It should not make any difference what is being repaired. The expressed sentiment, objective desire and targeted outcomes would be universal. Whether it is to be industrial machinery, workshop tools, medical and/or surgical, as well as laboratory implements, commercial or residential appliances, automotive or aircraft engine repair supplies, the concerted wish is for the resultant repair work to be as cost-effective as possible.
But consumers beware. They need to always act with caution. They should never rush into their repairs. They should never be quick to rush into the first workshop that offers them the so-called cheapest deal. In fact, no such deal should exist. That cost-effectiveness is possible is actually beside the point. The fact of the matter is that the cost-effectiveness is usually only experienced into the long-term.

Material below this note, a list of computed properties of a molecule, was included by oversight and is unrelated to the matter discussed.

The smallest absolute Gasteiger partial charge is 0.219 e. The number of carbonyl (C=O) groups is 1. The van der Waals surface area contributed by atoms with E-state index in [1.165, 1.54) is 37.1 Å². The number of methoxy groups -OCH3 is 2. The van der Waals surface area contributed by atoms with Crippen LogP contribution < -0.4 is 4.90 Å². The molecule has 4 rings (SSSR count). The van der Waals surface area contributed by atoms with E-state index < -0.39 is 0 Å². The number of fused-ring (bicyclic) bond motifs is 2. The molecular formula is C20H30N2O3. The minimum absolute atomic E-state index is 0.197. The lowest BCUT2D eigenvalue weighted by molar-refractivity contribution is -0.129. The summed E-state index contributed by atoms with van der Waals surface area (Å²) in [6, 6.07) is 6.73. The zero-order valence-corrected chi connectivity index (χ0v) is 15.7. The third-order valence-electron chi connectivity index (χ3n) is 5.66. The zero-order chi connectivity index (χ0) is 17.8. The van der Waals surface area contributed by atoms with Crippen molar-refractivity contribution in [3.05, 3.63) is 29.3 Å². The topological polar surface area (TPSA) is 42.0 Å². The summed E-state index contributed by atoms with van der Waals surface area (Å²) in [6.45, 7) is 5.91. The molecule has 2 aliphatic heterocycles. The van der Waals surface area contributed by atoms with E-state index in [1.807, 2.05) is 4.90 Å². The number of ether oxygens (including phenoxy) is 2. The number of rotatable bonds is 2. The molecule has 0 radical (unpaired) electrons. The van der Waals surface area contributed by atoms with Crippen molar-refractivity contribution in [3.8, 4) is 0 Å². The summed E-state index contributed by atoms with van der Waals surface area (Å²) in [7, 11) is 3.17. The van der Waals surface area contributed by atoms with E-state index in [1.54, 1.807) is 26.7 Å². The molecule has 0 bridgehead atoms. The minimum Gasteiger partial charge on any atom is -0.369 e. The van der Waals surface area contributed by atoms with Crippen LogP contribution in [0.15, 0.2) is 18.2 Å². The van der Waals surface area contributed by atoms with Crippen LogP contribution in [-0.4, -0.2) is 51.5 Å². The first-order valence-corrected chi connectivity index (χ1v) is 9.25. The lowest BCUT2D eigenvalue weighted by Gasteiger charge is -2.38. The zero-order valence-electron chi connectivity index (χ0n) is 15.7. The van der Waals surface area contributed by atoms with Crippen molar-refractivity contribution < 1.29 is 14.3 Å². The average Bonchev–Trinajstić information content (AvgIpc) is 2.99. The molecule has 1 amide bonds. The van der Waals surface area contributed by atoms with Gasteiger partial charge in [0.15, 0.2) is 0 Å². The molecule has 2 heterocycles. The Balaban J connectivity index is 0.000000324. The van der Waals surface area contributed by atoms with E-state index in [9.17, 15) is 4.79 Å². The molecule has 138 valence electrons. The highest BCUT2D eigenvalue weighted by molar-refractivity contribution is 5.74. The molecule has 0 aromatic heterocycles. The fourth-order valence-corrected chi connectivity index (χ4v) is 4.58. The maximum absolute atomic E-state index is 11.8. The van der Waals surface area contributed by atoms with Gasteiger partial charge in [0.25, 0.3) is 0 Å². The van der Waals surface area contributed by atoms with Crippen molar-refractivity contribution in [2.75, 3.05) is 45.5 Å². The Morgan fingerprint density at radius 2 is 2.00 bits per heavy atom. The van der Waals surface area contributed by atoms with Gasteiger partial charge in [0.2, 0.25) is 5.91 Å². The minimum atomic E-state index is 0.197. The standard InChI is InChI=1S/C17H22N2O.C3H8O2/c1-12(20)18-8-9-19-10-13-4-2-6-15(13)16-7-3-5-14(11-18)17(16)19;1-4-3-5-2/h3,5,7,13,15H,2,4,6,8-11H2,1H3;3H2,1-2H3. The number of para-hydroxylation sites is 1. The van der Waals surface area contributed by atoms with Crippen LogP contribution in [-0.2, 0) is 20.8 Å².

Parts and components that have been qualitatively sourced will be lasting a lot longer than the general run of the mill ingredients that could be scrapped from anywhere. Quality (engineering) workmanship is the order of the day. None so more than within the air transport industries. You would guess that there is a lot more at stake in the skies. But even so, when last did you ever hear of a major aircraft crash being reported.
It does not happen often. And it cannot be argued that this is because air traffic is miniscule in comparison to your everyday road traffic patterns, these days still alarmingly congested. Air traffic is heavy too, although efforts are under way to reduce this traffic. Not so much to do with the motivation to reduce the potential for air travel and transport accidents but more to do with a drastic reduction in carbon footprints.
Expert aircraft engineering could contribute towards that objective, if it is not already doing so.